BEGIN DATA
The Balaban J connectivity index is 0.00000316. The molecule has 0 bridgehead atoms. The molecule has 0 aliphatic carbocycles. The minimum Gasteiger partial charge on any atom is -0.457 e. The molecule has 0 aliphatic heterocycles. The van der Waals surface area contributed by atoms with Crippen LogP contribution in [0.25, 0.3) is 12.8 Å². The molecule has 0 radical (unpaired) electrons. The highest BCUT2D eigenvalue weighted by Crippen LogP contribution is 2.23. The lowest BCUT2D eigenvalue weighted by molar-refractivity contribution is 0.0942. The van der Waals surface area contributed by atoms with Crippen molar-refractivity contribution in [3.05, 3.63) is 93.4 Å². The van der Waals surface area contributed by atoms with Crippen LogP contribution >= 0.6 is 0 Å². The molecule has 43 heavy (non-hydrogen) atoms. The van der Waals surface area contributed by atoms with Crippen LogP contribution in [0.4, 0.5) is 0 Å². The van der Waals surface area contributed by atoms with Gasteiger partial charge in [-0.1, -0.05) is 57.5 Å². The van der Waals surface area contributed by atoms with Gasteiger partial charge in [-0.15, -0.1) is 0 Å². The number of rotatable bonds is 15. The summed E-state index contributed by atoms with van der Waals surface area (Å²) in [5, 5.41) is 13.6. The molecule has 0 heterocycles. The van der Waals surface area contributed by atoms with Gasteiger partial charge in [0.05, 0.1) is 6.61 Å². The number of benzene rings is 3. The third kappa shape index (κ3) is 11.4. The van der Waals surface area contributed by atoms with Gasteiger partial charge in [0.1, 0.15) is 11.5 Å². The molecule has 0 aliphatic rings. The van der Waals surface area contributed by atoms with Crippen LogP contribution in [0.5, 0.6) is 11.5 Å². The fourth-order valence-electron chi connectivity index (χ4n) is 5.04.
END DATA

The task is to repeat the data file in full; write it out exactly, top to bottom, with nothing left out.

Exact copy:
The Balaban J connectivity index is 0.00000316. The molecule has 0 bridgehead atoms. The molecule has 0 aliphatic carbocycles. The minimum Gasteiger partial charge on any atom is -0.457 e. The molecule has 0 aliphatic heterocycles. The van der Waals surface area contributed by atoms with Crippen LogP contribution in [0.25, 0.3) is 12.8 Å². The molecule has 0 radical (unpaired) electrons. The highest BCUT2D eigenvalue weighted by Crippen LogP contribution is 2.23. The lowest BCUT2D eigenvalue weighted by molar-refractivity contribution is 0.0942. The van der Waals surface area contributed by atoms with Crippen molar-refractivity contribution in [3.05, 3.63) is 93.4 Å². The van der Waals surface area contributed by atoms with Crippen LogP contribution >= 0.6 is 0 Å². The molecule has 43 heavy (non-hydrogen) atoms. The van der Waals surface area contributed by atoms with Crippen LogP contribution in [0.4, 0.5) is 0 Å². The van der Waals surface area contributed by atoms with Gasteiger partial charge in [-0.1, -0.05) is 57.5 Å². The van der Waals surface area contributed by atoms with Gasteiger partial charge in [-0.15, -0.1) is 0 Å². The number of rotatable bonds is 15. The summed E-state index contributed by atoms with van der Waals surface area (Å²) in [5, 5.41) is 13.6. The molecule has 0 heterocycles. The van der Waals surface area contributed by atoms with Gasteiger partial charge in [0.05, 0.1) is 6.61 Å². The number of benzene rings is 3. The third kappa shape index (κ3) is 11.4. The van der Waals surface area contributed by atoms with Gasteiger partial charge in [0.1, 0.15) is 11.5 Å². The molecule has 0 aliphatic rings. The van der Waals surface area contributed by atoms with Crippen LogP contribution in [0.5, 0.6) is 11.5 Å². The fourth-order valence-electron chi connectivity index (χ4n) is 5.04.